The defined benefit (DB) pension space has caused financial advisers considerable trouble over the past couple of years, not least because of rising professional indemnity (PI) insurance premiums.
This has prompted many to either scale back their DB transfer operations or to exit the sector altogether.
But according to the Financial Conduct Authority (FCA), consumers are the ones suffering most.
As employers are choosing to no longer offer DB schemes, the regulator warned there was an increased risk people would experience lower living standards and have inadequate savings.
“The prospect that consumers may not get a retirement income that meets their needs or expectations remains the central harm for the sector,” the watchdog said in its Sector Views 2020 report.
And studies over the last five years have proved just that.
In 2016, the Pensions and Lifetime Savings Association (PLSA) found that the majority of people in the UK have a greater than 60% chance of seeing their living standards fall significantly when they retire.
And as many as 15.1 million adults in 2017 were not retired, but at the same time, were not saving into a pension, according to another FCA study.
Change on the horizon?
“Since the introduction of pensions freedoms, more consumers are entering drawdown and having to make complex investment decisions,” the FCA added.
“Unsuitable products or investment choices can cause significant consumer harm.”
According to the regulator’s 2019 retirement income data, unsuitable DB transfers could result in pensioners collectively losing up to £20bn ($26bn, €24bn) worth of guaranteed retirement income over just five years.
But the DB landscape is changing, as the number of pension transfers from DB to defined contribution (DC) schemes has been steadily decreasing since Q2 2018.
Whether that is to be attributed to players leaving the space or advisers being more cautious when recommending a transfer, numbers are going down sharply.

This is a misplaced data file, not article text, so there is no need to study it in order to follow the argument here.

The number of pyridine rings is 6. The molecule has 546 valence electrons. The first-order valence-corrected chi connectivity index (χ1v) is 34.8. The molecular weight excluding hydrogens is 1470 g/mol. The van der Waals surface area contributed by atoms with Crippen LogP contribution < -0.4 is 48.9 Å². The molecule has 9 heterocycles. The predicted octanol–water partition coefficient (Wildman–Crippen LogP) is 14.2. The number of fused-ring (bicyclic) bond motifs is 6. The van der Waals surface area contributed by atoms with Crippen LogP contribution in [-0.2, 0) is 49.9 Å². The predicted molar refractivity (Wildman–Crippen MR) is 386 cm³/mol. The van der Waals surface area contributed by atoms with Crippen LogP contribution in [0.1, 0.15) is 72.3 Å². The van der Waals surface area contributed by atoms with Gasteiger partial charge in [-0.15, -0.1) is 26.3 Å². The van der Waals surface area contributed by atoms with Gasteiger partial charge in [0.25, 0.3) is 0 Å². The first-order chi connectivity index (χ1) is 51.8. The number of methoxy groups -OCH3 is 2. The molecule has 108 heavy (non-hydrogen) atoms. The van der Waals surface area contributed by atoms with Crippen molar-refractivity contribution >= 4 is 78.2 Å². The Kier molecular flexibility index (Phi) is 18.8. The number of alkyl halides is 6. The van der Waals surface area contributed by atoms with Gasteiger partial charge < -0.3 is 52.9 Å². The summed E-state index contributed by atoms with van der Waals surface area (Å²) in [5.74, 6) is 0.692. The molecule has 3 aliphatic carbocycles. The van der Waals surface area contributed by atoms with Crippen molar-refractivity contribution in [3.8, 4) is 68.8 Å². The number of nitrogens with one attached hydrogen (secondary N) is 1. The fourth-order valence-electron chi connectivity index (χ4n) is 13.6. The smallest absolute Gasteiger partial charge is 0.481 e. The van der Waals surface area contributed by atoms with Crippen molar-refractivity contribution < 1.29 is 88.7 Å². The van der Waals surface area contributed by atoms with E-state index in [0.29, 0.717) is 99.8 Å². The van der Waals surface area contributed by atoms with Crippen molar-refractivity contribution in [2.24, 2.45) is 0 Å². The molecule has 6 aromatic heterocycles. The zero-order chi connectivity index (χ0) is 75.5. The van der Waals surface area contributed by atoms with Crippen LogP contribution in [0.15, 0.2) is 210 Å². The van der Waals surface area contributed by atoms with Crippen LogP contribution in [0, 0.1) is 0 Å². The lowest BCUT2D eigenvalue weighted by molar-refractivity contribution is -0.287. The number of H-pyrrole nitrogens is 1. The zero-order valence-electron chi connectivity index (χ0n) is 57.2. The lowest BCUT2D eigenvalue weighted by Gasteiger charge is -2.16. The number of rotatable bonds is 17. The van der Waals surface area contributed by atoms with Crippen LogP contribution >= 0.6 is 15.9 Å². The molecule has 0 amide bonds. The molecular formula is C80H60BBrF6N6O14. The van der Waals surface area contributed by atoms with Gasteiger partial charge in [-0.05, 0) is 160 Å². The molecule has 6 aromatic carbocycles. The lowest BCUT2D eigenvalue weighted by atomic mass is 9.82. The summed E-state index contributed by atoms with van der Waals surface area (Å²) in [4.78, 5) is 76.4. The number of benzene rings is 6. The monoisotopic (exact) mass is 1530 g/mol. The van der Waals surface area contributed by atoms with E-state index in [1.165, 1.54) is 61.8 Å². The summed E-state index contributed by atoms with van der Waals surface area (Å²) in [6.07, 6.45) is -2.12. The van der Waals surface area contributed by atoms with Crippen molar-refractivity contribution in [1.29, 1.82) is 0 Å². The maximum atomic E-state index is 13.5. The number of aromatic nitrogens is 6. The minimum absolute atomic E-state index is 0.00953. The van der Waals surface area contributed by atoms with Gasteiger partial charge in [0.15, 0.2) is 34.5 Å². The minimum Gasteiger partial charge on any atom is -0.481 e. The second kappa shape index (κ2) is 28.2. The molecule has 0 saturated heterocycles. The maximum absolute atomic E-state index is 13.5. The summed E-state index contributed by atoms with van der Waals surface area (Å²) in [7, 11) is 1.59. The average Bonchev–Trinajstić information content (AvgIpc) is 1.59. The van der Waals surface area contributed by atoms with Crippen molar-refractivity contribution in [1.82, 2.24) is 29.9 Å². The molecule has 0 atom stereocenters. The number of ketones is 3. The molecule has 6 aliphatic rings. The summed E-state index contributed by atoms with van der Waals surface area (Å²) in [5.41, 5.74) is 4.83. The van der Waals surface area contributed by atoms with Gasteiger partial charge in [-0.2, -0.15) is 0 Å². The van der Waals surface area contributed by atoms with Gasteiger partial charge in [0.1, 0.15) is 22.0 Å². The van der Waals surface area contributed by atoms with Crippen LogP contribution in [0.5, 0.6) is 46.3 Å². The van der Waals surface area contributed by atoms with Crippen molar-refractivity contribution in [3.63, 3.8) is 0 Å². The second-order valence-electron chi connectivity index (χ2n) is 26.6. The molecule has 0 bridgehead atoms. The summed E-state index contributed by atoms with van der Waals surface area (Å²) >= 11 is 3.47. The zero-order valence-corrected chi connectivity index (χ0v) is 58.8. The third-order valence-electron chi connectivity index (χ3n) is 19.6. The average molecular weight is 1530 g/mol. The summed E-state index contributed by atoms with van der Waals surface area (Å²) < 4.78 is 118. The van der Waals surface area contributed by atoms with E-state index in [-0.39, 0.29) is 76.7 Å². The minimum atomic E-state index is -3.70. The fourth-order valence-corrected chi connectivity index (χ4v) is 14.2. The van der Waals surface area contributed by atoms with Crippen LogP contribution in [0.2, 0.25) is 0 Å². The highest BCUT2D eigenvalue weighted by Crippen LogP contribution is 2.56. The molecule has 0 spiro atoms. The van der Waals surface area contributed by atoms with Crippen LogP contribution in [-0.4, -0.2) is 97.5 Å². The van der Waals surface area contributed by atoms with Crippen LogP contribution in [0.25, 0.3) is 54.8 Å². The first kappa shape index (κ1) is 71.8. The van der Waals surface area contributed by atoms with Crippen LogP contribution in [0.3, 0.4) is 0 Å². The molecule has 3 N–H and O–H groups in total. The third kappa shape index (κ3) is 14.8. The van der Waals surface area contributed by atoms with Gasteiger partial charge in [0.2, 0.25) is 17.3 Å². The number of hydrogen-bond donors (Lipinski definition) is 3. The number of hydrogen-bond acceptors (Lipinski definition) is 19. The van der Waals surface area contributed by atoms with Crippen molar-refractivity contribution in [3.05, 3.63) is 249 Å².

Between Q4 2017 and Q1 2018 34,738 transfers were made. This compares to 32,747 in Q2-Q3 2018, and 25,215 in Q4 2018-Q1 2019.
The FCA said the UK market could learn from the “mature” Australian DC superannuation industry, especially in the aftermath of the Haynes report.
The regulator said: “The Australian Royal Commission has identified several harms with the Australian system which could also emerge in the UK in time:
- Cost savings from economies of scale in providing and managing superannuation funds not being passed on to consumers;
- Poorly governed investments in alternative asset classes, leading to lower investment returns; and,
- High costs associated with the proliferation of small pots, created each time a worker changes jobs.”
Through the magnifying glass
Pensions, however, are not the only areas the FCA is going to tackle.
The burden left by the London Capital & Finance (LCF) scandal, with over 11,600 victims and £237m worth of investors’ money going into unregulated mini-bonds, has prompted the regulator to ban the promotion of such speculative vehicles to retail clients.
But this is the result of the current market conditions, said Adrian Lowcock, head of personal investing at Willis Owen.
“Record low interest rates have led many savers to look to investments to help make their money work harder for them, and that can be a good thing.
“However, the backdrop of low interest rates has meant that there have been some who have promoted offers which look fantastic on the surface, but in reality they were either frauds or the risks were not clearly explained.
“Investors should always take the view that anything that looks too good to be true probably is and approach with caution.”